Federation is hard

Mike’s assessment got me thinking about why federation is so difficult for the social web, or maybe just the web web. We have examples to work with, federated models that work. Like email or the phone network. Also, jabber.

Not that this assessment is entirely correct, but someone on Wikipedia claims, “In networking systems, to be federated means users are able to send messages from one network to the other. This is not the same as having a client that can operate with both networks, but interacts with both independently.”

The web is a terrific medium, but the metaphors we use to “browse” “web” “pages” don’t serve us well when we are trying to figure out what happens where. For instance, when I load my StatusNet profile and see who I am following, it is a different interaction I am having when I load up my buddylist in my jabber client. My web browser is serving as the client, and the server is doing the heavy lifting. Kinda. Not that it matters, because most people don’t have a server, and the federated social web is supposed to serve everyone.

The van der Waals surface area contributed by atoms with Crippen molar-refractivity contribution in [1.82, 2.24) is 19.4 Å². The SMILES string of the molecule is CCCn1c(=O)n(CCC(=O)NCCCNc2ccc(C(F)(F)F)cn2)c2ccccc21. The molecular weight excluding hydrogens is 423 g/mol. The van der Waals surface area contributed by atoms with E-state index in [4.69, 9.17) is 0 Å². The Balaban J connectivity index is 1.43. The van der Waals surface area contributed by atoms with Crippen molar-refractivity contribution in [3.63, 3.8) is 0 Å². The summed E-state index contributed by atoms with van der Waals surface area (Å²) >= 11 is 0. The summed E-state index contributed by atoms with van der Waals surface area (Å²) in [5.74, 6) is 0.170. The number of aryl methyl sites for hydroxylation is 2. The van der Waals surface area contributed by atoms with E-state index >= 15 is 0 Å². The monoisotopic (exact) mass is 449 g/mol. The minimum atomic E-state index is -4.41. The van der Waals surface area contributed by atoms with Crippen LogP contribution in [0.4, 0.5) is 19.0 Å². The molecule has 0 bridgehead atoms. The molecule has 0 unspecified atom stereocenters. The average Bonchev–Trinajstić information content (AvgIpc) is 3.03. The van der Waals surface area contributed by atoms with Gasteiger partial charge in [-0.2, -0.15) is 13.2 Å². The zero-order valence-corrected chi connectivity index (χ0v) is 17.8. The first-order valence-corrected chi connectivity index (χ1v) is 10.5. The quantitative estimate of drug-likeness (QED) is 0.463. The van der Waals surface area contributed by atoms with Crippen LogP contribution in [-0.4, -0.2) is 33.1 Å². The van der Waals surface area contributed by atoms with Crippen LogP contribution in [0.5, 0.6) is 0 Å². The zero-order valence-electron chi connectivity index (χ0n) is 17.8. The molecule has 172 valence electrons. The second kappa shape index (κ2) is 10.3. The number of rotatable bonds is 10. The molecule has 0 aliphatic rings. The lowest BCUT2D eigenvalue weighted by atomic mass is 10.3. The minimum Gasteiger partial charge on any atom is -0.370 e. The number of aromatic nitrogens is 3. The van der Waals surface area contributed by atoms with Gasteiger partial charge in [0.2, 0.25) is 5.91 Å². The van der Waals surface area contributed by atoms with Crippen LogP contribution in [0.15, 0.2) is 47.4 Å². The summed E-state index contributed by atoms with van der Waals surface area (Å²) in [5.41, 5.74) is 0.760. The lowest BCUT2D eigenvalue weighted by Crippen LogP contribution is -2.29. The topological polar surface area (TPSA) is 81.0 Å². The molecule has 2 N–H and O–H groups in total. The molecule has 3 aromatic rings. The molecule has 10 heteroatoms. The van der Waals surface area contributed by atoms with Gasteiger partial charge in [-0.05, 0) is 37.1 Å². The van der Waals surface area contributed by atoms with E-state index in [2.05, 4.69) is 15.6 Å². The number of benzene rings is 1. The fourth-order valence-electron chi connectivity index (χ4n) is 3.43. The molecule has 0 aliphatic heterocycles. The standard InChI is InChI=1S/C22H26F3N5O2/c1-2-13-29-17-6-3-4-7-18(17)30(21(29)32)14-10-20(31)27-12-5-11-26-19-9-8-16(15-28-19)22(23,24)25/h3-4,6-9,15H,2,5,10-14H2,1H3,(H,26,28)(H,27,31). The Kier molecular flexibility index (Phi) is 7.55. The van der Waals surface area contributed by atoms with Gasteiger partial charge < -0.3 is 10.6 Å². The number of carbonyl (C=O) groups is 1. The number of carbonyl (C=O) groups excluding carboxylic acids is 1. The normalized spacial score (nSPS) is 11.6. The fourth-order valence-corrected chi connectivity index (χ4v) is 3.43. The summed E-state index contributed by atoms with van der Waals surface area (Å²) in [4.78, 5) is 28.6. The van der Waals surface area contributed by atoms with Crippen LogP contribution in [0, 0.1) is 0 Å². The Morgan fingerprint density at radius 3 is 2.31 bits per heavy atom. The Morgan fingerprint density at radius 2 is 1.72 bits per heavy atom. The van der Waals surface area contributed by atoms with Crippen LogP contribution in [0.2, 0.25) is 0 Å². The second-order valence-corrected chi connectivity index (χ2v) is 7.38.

There are too many projects trying to solve this to mention, though of course I certain personalities that I follow. I suspect that moving towards a clever (client-server) might be worth experimenting with. In the meantime, we should still be making sure that our non-federated social web tools are as easy to use as possible.